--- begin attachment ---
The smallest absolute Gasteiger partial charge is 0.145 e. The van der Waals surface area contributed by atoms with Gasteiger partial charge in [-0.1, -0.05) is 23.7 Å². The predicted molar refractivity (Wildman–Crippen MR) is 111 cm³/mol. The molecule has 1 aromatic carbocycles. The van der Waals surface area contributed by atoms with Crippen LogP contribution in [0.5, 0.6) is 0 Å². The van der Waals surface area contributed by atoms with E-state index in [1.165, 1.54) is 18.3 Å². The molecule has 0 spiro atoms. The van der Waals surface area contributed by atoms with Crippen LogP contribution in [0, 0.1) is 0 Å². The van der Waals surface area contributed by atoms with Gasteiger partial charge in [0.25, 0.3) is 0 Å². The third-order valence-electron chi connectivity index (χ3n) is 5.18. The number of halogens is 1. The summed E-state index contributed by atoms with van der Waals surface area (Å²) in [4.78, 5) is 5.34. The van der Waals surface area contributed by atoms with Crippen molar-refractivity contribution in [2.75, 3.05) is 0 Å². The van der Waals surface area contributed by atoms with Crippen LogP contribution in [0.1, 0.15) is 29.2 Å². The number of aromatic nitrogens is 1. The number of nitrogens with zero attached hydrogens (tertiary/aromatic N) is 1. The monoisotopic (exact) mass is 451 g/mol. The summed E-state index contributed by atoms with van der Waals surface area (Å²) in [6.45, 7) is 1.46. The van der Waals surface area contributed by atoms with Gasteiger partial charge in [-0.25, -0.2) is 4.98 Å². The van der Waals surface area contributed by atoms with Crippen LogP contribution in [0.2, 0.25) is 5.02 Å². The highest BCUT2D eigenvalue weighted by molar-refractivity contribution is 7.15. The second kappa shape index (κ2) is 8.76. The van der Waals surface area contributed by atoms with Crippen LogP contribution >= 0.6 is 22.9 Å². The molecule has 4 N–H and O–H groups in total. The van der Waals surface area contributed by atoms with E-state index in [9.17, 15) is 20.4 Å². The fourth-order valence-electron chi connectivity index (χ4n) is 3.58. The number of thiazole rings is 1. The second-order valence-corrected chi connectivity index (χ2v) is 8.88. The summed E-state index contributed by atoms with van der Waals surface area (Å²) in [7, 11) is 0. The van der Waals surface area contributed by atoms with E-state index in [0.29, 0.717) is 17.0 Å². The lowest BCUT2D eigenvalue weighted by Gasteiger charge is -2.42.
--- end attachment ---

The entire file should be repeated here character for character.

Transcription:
The smallest absolute Gasteiger partial charge is 0.145 e. The van der Waals surface area contributed by atoms with Gasteiger partial charge in [-0.1, -0.05) is 23.7 Å². The predicted molar refractivity (Wildman–Crippen MR) is 111 cm³/mol. The molecule has 1 aromatic carbocycles. The van der Waals surface area contributed by atoms with Crippen LogP contribution in [0.5, 0.6) is 0 Å². The van der Waals surface area contributed by atoms with E-state index in [1.165, 1.54) is 18.3 Å². The molecule has 0 spiro atoms. The van der Waals surface area contributed by atoms with Crippen LogP contribution in [0, 0.1) is 0 Å². The van der Waals surface area contributed by atoms with Gasteiger partial charge in [0.25, 0.3) is 0 Å². The third-order valence-electron chi connectivity index (χ3n) is 5.18. The number of halogens is 1. The summed E-state index contributed by atoms with van der Waals surface area (Å²) in [4.78, 5) is 5.34. The van der Waals surface area contributed by atoms with Crippen molar-refractivity contribution in [2.75, 3.05) is 0 Å². The van der Waals surface area contributed by atoms with Crippen LogP contribution in [0.1, 0.15) is 29.2 Å². The number of aromatic nitrogens is 1. The number of nitrogens with zero attached hydrogens (tertiary/aromatic N) is 1. The monoisotopic (exact) mass is 451 g/mol. The summed E-state index contributed by atoms with van der Waals surface area (Å²) in [6.45, 7) is 1.46. The van der Waals surface area contributed by atoms with Gasteiger partial charge in [-0.25, -0.2) is 4.98 Å². The van der Waals surface area contributed by atoms with Crippen LogP contribution in [0.2, 0.25) is 5.02 Å². The highest BCUT2D eigenvalue weighted by molar-refractivity contribution is 7.15. The second kappa shape index (κ2) is 8.76. The van der Waals surface area contributed by atoms with Crippen LogP contribution >= 0.6 is 22.9 Å². The molecule has 4 N–H and O–H groups in total. The van der Waals surface area contributed by atoms with E-state index in [9.17, 15) is 20.4 Å². The fourth-order valence-electron chi connectivity index (χ4n) is 3.58. The number of thiazole rings is 1. The second-order valence-corrected chi connectivity index (χ2v) is 8.88. The summed E-state index contributed by atoms with van der Waals surface area (Å²) in [7, 11) is 0. The van der Waals surface area contributed by atoms with E-state index in [0.29, 0.717) is 17.0 Å². The lowest BCUT2D eigenvalue weighted by Gasteiger charge is -2.42.